A few weeks ago, I attended the annual Oncofertility Consortium conference where Dr. Angel Petropanagos and I presented our poster “Teen Boys and Fertility Preservation: An Ethical Analysis.” The vast majority of discussions about fertility preservation (FP), particularly FP for “social” (aka nonmedical) reasons, are focused on women in part because FP for women raises more ethical issues. For instance, egg freezing carries more health risks and is generally less effective than sperm freezing. Furthermore, whereas sperm freezing has been an established method of FP for decades, it was only two years ago that the American Society for Reproductive Medicine lifted the experimental label from egg freezing.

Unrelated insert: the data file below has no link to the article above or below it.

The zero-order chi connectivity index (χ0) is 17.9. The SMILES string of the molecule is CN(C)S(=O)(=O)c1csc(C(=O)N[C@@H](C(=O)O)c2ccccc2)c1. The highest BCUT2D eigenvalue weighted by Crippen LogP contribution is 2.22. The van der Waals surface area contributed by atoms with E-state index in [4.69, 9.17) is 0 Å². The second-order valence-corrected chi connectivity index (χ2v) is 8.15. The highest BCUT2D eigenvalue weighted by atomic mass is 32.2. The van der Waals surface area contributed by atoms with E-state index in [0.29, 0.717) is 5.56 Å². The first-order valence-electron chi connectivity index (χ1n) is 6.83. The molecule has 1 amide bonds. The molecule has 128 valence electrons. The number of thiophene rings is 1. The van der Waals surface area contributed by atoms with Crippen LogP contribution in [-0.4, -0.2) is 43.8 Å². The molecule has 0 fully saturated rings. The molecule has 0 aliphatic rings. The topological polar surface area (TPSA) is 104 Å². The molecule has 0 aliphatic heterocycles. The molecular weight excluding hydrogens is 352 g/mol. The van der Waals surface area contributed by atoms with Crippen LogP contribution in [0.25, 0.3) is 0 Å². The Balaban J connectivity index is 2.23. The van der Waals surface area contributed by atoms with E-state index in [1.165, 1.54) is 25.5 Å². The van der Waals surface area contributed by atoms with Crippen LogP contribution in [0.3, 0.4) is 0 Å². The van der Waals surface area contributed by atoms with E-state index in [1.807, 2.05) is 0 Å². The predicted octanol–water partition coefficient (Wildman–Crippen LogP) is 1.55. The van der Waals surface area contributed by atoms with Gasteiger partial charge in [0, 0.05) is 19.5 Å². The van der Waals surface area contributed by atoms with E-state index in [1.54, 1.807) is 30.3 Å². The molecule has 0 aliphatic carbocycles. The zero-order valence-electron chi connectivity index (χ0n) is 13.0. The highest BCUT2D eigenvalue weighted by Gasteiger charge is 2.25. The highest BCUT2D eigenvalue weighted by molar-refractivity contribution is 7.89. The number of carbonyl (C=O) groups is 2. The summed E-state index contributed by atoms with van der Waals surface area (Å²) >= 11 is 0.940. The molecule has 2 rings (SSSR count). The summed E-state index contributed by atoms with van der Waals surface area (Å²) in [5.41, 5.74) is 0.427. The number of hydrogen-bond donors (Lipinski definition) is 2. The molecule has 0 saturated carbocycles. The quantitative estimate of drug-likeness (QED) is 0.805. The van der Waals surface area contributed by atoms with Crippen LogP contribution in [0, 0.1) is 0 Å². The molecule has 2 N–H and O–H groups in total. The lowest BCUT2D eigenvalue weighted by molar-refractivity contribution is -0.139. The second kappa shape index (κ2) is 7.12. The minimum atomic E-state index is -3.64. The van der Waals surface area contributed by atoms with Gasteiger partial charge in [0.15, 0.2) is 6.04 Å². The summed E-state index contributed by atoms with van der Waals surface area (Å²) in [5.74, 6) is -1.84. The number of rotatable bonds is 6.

Yet, even established technologies can raise ethical concerns when used in vulnerable groups, such as children. Our research project examines the ethical issues FP raises when used by teenage boys. In order to undergo sperm freezing, males must produce a sperm sample and this is usually done through masturbation. However, discussions about masturbation can be embarrassing and difficult for adolescent males (as well as for healthcare providers), particularly if they have never masturbated or never masturbated and achieved an ejaculation. Some parents and healthcare providers place a high value on preserving patients’ future option of genetic reproduction, but FP discussions with teen males can be especially challenging due to the sensitive and private nature of sexuality and reproduction.
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